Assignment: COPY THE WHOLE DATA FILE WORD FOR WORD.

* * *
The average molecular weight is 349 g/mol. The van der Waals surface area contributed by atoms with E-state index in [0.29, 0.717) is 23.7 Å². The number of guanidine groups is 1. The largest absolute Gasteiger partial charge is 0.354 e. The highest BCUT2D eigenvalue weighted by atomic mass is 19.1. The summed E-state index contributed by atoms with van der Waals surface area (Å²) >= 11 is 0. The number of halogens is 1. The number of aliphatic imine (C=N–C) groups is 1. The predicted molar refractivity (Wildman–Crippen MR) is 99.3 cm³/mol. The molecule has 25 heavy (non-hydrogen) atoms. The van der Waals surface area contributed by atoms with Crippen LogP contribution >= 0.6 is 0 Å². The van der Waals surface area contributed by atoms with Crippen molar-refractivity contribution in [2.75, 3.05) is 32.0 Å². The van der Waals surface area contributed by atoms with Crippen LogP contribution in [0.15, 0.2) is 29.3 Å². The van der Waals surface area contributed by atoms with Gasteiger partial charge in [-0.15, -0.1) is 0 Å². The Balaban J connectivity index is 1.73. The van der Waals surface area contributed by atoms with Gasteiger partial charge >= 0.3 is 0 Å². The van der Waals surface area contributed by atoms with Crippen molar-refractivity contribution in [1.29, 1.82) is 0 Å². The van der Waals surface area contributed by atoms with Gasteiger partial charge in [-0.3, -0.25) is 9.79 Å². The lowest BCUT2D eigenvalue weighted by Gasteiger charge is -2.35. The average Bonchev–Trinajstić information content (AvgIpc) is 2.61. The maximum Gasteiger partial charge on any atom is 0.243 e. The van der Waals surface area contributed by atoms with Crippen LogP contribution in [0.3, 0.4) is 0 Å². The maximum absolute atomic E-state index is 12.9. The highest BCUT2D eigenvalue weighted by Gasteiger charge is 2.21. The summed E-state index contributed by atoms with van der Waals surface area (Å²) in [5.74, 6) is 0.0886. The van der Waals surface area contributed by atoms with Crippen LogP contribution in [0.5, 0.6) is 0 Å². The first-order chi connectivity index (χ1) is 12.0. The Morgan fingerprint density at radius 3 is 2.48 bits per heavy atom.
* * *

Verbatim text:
The average molecular weight is 349 g/mol. The van der Waals surface area contributed by atoms with E-state index in [0.29, 0.717) is 23.7 Å². The number of guanidine groups is 1. The largest absolute Gasteiger partial charge is 0.354 e. The highest BCUT2D eigenvalue weighted by atomic mass is 19.1. The summed E-state index contributed by atoms with van der Waals surface area (Å²) >= 11 is 0. The number of halogens is 1. The number of aliphatic imine (C=N–C) groups is 1. The predicted molar refractivity (Wildman–Crippen MR) is 99.3 cm³/mol. The molecule has 25 heavy (non-hydrogen) atoms. The van der Waals surface area contributed by atoms with Crippen LogP contribution >= 0.6 is 0 Å². The van der Waals surface area contributed by atoms with Crippen molar-refractivity contribution in [2.75, 3.05) is 32.0 Å². The van der Waals surface area contributed by atoms with Crippen LogP contribution in [0.15, 0.2) is 29.3 Å². The van der Waals surface area contributed by atoms with Gasteiger partial charge in [-0.15, -0.1) is 0 Å². The Balaban J connectivity index is 1.73. The van der Waals surface area contributed by atoms with Gasteiger partial charge >= 0.3 is 0 Å². The van der Waals surface area contributed by atoms with Crippen molar-refractivity contribution in [1.29, 1.82) is 0 Å². The van der Waals surface area contributed by atoms with Gasteiger partial charge in [-0.3, -0.25) is 9.79 Å². The lowest BCUT2D eigenvalue weighted by Gasteiger charge is -2.35. The average Bonchev–Trinajstić information content (AvgIpc) is 2.61. The maximum Gasteiger partial charge on any atom is 0.243 e. The van der Waals surface area contributed by atoms with Crippen LogP contribution in [0.3, 0.4) is 0 Å². The maximum absolute atomic E-state index is 12.9. The highest BCUT2D eigenvalue weighted by Gasteiger charge is 2.21. The summed E-state index contributed by atoms with van der Waals surface area (Å²) in [5.74, 6) is 0.0886. The van der Waals surface area contributed by atoms with Crippen LogP contribution in [0.5, 0.6) is 0 Å². The first-order chi connectivity index (χ1) is 12.0. The Morgan fingerprint density at radius 3 is 2.48 bits per heavy atom.